This was a good episode of The Mandalorian. It’s still wild to see Bo-Katan perfectly recreated as a live-action character, especially with Katee Sackhoff playing her. And when she’s armed with the Darksaber.
“Din’s not very good at most things” was one of the original vibes during The Mandalorian’s first season. It’s fun to see that storyline back in this episode. Thanks to Grogu’s navigational work, Bo-Katan had to save Din twice, showing off a mastery of the Darksaber in the process.
We’re getting close to Grogu saying real words, aren’t we?
It’ll be interesting to see if The Mandalorian expands on the reveal that the mythosaur still exists or if that was just a cool Easter egg toward the end of the episode. I’m guessing that revelation will shake Bo-Katan’s beliefs about Mandalore.
Mike Ryan over at Uproxx has a fun piece about the return of R5-D4 and how Star Wars action figures used to inspire play beyond whatever their roles were in the movies.
“These Boots Are Made for Stalking”
The Tina episodes of Bob’s Burgers are often the ones I’m least interested in. I’m sorry. I prefer a Bob or Louise storyline. “Fingers-Loose” bores me. This was a solid Tina episode, though. I enjoyed watching the Belcher family try to guide Tina through her attempt at a meet-cute with the cool kids at the Greek diner.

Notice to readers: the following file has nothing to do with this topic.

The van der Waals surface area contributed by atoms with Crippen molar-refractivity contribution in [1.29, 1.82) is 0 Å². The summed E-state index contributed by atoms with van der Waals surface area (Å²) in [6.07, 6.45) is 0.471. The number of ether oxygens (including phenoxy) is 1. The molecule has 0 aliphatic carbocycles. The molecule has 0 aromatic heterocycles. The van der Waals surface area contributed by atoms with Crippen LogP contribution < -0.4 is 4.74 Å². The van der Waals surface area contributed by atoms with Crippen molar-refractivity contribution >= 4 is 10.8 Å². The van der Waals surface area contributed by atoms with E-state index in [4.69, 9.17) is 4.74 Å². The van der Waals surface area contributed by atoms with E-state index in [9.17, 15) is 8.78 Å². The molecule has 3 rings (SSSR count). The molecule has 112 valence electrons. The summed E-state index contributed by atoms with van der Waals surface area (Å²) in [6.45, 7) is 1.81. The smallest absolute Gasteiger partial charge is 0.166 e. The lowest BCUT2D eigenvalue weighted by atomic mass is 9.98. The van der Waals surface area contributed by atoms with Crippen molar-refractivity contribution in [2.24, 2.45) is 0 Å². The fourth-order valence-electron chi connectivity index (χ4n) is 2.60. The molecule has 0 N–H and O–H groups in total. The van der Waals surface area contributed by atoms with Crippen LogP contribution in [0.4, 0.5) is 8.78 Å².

Running behind on
A few items on my watch list that I haven’t had a chance to get to yet:
The Bad Batch (“The Crossing,” “The Retrieval,” “Metamorphosis,” “The Outpost”)
Poker Face (“Escape from Shit Mountain”)
The new cast reshaping SNL’s next decade (Luke Leifeste, GQ)
The making of Everything Everywhere All at Once’s rock world (Rebecca Ford, Vanity Fair)
The bewildering descent of Scott Adams and Dilbert (Michael Cavna and Samantha Chery, The Washington Post)
Chuck E. Cheese still uses floppy disks to make its rodent mascot dance — for now (Katie Notopoulos, BuzzFeed News)
Why Toblerone is dropping a famous Swiss mountain from its packaging (Jenny Gross, The New York Times)
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Jenna Ortega hosts SNL
Looks like Saturday Night Live wasted no time checking “the dance from Wednesday” off its list of things to do with Jenna Ortega hosting this weekend.
And what’s going on with Please Don’t Destroy’s newfound SNL spotlight? Their sketches are showing up super early in episodes and now they’re in a promo video?
Speaking of Please Don’t Destroy, SNL posted bloopers from their “Self-Defense” sketch with Travis Kelce.